A look back at the Jean Marc Jancovici conference at Neoma

This Thursday, December 1, the Neorateur association hosted, in partnership with the Reims Urban Planning Agency, Jean Marc Jancovici for an exceptional conference on environmental transition. Designed for Neoma students and elected officials from the city of Reims, this conference brought together nearly 500 people who came out of it more enlightened about the challenges of tomorrow. A look back at this event which allows us collectively to reflect on our future lifestyles, consumption and work.

Read more : Financial Times ranking of the best business schools

👉 You can find the conference on this link.

I Who is Jean-Marc Jancovici?

Born in 1962, Jean Marc Jancovici is a French engineer, teacher and lecturer specializing in environmental issues. Coming from a family of scientists, he himself studied science in the preparatory class at Lycée Louis-le-Grand. He then joined Polytechnique, and graduated in 1981.
He then quickly became interested in the challenges of sustainable development, then specialized significantly in the means of measuring the environmental impact of companies. In 2004, he developed the Bilan Carbone method which remains today the global unit of measurement for corporate CO2 emissions.
Subsequently, he co-founded the consulting firm Carbone 4, then throws the Think Thank The Shift Project in 2010.

In recent years, this engineer has enjoyed dazzling popularity in the media, in our schools and with political actors. Through his conferences, Jean Marc Jancovici addresses the climate crisis and the challenges of environmental transition in a quantified and synthetic way. It is in this context that he intervened in Neoma on December 1st.

II Link between energy and climate

Since the industrial revolution, our consumption of fossil fuels has continued to grow. A factor of productivity and growth, the energy extracted from fossil resources (coal / oil / gas in the lead) grew exponentially. This consumption has been accompanied by a strong and constant increase in our CO2 emissions.

At the same time, Economic Growth – measured with the GDP indicator – also experienced a steady growth curve. The three data are also intimately correlated, it is with this demonstration that Jean Marc Jancovici started his conference.

So GDP = CO2 = NRJ

The “classroom rockstar” engineer then wanted to demonstrate that machines are at the center of our lifestyles. Despite the apparent tertiarization of Western economies, and the office jobs that the majority of us will occupy, energy is everywhere. Thus, the greenhouse gas emissions that also accompany them.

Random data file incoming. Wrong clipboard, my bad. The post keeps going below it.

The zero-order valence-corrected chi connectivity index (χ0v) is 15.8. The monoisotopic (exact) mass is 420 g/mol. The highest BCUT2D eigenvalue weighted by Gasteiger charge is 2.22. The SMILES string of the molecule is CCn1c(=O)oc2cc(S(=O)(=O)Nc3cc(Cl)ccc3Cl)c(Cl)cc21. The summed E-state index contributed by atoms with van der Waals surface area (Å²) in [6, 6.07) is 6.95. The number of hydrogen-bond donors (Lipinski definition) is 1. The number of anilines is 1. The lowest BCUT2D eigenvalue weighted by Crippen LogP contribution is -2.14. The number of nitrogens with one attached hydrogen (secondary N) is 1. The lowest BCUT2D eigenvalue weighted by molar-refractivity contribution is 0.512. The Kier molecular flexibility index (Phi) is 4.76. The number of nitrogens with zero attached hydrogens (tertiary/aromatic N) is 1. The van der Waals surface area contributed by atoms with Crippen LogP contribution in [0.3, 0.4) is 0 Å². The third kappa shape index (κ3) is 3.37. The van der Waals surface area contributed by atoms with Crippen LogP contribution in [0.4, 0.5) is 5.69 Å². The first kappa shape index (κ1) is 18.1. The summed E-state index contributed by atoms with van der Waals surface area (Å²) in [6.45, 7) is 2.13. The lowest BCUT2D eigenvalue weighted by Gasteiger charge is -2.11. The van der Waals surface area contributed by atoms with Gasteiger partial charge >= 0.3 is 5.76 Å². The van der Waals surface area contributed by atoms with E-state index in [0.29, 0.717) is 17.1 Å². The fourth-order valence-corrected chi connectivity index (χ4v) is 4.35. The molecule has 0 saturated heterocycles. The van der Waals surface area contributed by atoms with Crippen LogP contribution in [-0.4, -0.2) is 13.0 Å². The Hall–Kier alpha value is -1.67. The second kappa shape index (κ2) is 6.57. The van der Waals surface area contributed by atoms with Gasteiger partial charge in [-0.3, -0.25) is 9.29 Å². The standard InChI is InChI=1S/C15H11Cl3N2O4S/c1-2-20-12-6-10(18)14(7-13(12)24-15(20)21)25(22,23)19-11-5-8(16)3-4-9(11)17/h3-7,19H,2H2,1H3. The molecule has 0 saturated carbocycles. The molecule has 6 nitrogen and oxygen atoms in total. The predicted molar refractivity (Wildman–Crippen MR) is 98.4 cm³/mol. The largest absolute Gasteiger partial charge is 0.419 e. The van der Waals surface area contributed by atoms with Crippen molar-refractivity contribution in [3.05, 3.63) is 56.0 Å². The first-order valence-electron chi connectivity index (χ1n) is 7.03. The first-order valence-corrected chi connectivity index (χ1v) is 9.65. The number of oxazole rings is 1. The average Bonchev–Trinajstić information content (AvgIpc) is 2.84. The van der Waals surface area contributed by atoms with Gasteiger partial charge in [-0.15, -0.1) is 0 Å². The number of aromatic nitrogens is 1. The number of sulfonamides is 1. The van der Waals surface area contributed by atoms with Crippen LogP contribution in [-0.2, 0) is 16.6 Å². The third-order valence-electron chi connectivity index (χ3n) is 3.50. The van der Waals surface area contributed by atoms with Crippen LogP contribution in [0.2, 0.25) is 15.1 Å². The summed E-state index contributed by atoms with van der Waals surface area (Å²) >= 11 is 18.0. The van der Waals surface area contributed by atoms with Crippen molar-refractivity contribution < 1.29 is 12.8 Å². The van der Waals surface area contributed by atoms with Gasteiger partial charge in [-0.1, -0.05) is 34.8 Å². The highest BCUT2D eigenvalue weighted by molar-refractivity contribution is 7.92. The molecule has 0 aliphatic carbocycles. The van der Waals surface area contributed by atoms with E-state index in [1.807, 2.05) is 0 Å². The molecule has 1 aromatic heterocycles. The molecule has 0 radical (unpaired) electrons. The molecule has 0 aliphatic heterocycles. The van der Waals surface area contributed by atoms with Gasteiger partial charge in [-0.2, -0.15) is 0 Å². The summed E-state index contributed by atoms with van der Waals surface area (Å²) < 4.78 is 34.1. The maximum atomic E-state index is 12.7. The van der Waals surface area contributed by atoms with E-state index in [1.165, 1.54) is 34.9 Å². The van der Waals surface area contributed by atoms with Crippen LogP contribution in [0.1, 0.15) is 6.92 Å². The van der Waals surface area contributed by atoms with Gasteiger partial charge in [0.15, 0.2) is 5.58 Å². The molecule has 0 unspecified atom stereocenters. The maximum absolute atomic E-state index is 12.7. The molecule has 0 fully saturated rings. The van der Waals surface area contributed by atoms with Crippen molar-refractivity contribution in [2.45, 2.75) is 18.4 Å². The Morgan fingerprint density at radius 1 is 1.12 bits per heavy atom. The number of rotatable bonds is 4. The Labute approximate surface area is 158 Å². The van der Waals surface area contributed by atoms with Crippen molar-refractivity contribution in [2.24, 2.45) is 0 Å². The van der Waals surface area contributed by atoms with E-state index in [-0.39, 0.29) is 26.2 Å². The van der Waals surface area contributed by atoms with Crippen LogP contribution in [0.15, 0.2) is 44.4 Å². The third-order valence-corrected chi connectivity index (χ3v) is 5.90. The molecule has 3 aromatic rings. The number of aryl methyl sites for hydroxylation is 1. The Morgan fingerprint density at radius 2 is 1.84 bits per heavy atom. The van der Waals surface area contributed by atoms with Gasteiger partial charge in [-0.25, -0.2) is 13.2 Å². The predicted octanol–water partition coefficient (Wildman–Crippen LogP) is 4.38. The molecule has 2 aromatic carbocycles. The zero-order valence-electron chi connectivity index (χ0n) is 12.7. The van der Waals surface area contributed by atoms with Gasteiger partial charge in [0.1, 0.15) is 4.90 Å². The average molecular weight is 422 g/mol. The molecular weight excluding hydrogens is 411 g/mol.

It therefore seems necessary to (re)think our relationship to objects and to question the origin of our energy supplies. At a time when Germany is reactivating its coal-fired power stations with force, nuclear power stations seem to be the most CO2-neutral and most efficient solution for meeting our energy needs.

III Systematically thinking about environmental transition

While the importance of changing our individual behaviors is mainly highlighted (heating at 19°C, no machine after 6 p.m. and turtlenecks, etc.), the co-founder of Carbone 4 stressed the importance of thinking systemically about environmental transition. This is the idea of ​​Kaya’s equation

Equation de Kaya

Thus, Jean Marc Jancovici illustrated that four factors enter into our CO2 emissions:

  • Carbon intensity in the energies used
  • The energy intensity of production
  • GDP per capita
  • The total population

With a population growth forecast of 20% by 2050 per year, an energy intensity of production which decreases on average by 2% per year with scientific advances; and an energy carbon intensity that fucks 2.5% every year. It appears necessary that, at a minimum, the average GDP per capita on a world scale decreases by 1%. The question then arises of the distribution of this reduction: equality or equity?

The path to sobriety, degrowth or degrowth (the three terms being similar) seems inevitable and essential. Tomorrow, we will have to consume less and consume better, stop buying clothes to wear them only once and refuse certain purchases that are fundamentally not useful to us… This is the meaning of civic responsibility.

Read more : Interview with Timothée Parrique, the economist who popularizes degrowth

IV Rethinking lessons in our schools

The president of The Shift Project highlighted the current gap in our school lessons with the awareness of the climate issues that it is up to us to have. Today, despite back-to-school seminars or sporadic capsules on environmental issues, finance, marketing or strategy courses in our schools forget and neglect the requirements of environmental transition. And recent report from the Shift [ClimaSup Business]produced with the participation of Audencia and Essec, invites to mobilize higher education for the climate.

“This project, which brings together many schools and other organizations, aims to transform common lessons, but also to decline the knowledge and skills required by business sector, in order to train managers capable of implementing the ecological transition. »

It therefore seems urgent that the Grandes Ecoles modify the content of their courses in depth and that we, students and citizens, take a step back from the knowledge that is transmitted to us and critically analyze our teachings, which suffer, for many, from a lack of consideration and adaptation to the world of tomorrow.

👉 You can find the conference on this link

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